The medieval period of Japanese religious history is commonly known as one in which there was a radical transformation of the religious culture. This book suggests an alternate approach to understanding the dynamics of that transformation. One main topic of analysis focuses on what Buddhism - its practices and doctrines, its traditions and institutions - meant for medieval Japanese peoples themselves. This is achieved by using the notions of discourse and ideology and juxtaposing various topics on shared linguistic practices and discursive worlds of medieval Japanese Buddhism.
Collating contributions from outstanding scholars in the field of Buddhist Studies, the editors have created an important work that builds on preliminary work on rethinking the importance and meaning of Kamakura Buddhism published recently in English, and adds greatly to the debate.
Table of Contents
Richard K. Payne Preface
Richard K. Payne, with Taigen Dan Leighton Introduction
Dale Wright Metaphor and Theory of Cultural Change: In Search of Skillful Means for Understanding Kamakura Buddhism
Mark Blum The Sangoku-Mappø Construct: Buddhism, Nationalism, and History in Medieval Japan
Fabio Rambelli Materiality and Performativity of Sacred Texts in Medieval Japan
Richard K. Payne Awakening and Language: Indic Theories of Language in the Background of Japanese Esoteric Buddhism
James Ford Buddhist Ceremonials (Køshiki) and the Ideological Discourse of Established Buddhism in Early Medieval Japan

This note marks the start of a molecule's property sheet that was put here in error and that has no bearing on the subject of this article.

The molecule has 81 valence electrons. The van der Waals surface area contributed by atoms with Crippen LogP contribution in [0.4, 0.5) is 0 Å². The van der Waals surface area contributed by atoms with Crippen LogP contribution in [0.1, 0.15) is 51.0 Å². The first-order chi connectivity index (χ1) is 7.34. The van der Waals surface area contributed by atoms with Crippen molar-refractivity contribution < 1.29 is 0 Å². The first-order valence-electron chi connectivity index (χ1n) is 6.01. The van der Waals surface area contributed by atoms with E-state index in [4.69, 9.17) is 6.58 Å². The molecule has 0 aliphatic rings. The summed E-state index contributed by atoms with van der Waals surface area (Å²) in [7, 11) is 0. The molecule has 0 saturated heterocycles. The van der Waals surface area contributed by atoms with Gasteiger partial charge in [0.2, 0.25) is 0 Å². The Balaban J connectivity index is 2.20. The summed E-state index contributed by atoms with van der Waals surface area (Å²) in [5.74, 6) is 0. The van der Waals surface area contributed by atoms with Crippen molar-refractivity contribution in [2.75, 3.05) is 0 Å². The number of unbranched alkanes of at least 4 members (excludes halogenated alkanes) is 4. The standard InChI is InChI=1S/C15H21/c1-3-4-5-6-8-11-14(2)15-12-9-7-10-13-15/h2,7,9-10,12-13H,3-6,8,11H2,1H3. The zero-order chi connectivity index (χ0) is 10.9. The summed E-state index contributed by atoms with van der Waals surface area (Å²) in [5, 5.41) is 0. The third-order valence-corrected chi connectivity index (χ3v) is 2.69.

Mark Unno The Body of Time and the Discourse of Precepts
Ryuichi Abe Myøe’s Mount Laçkå: Mantra, Landscape, and Medieval Japanese Poetics
Jacqueline Stone ’Not Mere Words’: Perspectives on the Language of the Lotus S¥tra in Medieval Japan
Taigen Leighton The Lotus Sutra as a Source for Døgen’s Discourse Style
Steven Heine Empty-Handed, But Not Empty-Headed: Døgen’s Køan Strategies
Eisho Nasu "Rely on the Meaning, Not the Words": Shinran’s Methodology of Reading Scriptures and Strategy of Writing of the Kyøgyøshinshø
Richard K. Payne is Dean of the Institute of Buddhist Studies at the Graduate Theological Union, Berkeley. He was convener of the doctoral program in the Cultural and Historical Studies of Religions from 1996 to 2002. His most recent publications include Approaching the Land of Bliss: Religious Praxis in the Cult of Amitabha, with Kenneth Tanaka, and Tantric Buddhism in East Asia.
Taigen Dan Leighton is currently Adjunct Professor at the Institute of Buddhist Studies, Berkeley, California. He received his PhD from the Graduate Theological Union, Berkeley, California.